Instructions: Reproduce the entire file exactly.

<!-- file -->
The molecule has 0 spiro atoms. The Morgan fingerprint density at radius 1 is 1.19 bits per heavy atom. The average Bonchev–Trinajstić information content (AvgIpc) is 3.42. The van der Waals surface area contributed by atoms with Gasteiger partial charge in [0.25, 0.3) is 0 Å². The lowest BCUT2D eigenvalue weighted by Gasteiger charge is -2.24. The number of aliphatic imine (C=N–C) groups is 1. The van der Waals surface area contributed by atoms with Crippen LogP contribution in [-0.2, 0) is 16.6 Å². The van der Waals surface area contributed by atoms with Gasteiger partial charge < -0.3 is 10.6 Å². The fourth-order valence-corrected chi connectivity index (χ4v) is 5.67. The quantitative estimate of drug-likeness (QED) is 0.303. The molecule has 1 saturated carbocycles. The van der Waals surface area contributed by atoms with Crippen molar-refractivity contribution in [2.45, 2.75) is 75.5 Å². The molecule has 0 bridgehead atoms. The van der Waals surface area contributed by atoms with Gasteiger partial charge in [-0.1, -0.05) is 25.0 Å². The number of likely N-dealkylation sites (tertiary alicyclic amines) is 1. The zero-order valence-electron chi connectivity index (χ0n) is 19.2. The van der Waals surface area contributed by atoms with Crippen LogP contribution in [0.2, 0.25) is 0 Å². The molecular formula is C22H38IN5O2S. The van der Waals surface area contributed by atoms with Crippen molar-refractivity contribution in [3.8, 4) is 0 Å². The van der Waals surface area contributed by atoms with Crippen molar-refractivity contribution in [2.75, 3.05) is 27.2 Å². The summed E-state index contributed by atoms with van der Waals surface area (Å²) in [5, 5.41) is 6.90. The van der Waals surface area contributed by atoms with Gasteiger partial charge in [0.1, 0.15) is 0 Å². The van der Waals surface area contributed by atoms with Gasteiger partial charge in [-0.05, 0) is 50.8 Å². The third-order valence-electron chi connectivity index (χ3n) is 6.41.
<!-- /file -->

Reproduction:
The molecule has 0 spiro atoms. The Morgan fingerprint density at radius 1 is 1.19 bits per heavy atom. The average Bonchev–Trinajstić information content (AvgIpc) is 3.42. The van der Waals surface area contributed by atoms with Gasteiger partial charge in [0.25, 0.3) is 0 Å². The lowest BCUT2D eigenvalue weighted by Gasteiger charge is -2.24. The number of aliphatic imine (C=N–C) groups is 1. The van der Waals surface area contributed by atoms with Crippen LogP contribution in [-0.2, 0) is 16.6 Å². The van der Waals surface area contributed by atoms with Gasteiger partial charge < -0.3 is 10.6 Å². The fourth-order valence-corrected chi connectivity index (χ4v) is 5.67. The quantitative estimate of drug-likeness (QED) is 0.303. The molecule has 1 saturated carbocycles. The van der Waals surface area contributed by atoms with Crippen molar-refractivity contribution in [2.45, 2.75) is 75.5 Å². The molecule has 0 bridgehead atoms. The van der Waals surface area contributed by atoms with Gasteiger partial charge in [-0.1, -0.05) is 25.0 Å². The number of likely N-dealkylation sites (tertiary alicyclic amines) is 1. The zero-order valence-electron chi connectivity index (χ0n) is 19.2. The van der Waals surface area contributed by atoms with Crippen LogP contribution in [0.2, 0.25) is 0 Å². The molecular formula is C22H38IN5O2S. The van der Waals surface area contributed by atoms with Crippen molar-refractivity contribution in [3.8, 4) is 0 Å². The van der Waals surface area contributed by atoms with Crippen molar-refractivity contribution in [2.75, 3.05) is 27.2 Å². The summed E-state index contributed by atoms with van der Waals surface area (Å²) in [5, 5.41) is 6.90. The van der Waals surface area contributed by atoms with Gasteiger partial charge in [0.1, 0.15) is 0 Å². The van der Waals surface area contributed by atoms with Gasteiger partial charge in [-0.05, 0) is 50.8 Å². The third-order valence-electron chi connectivity index (χ3n) is 6.41.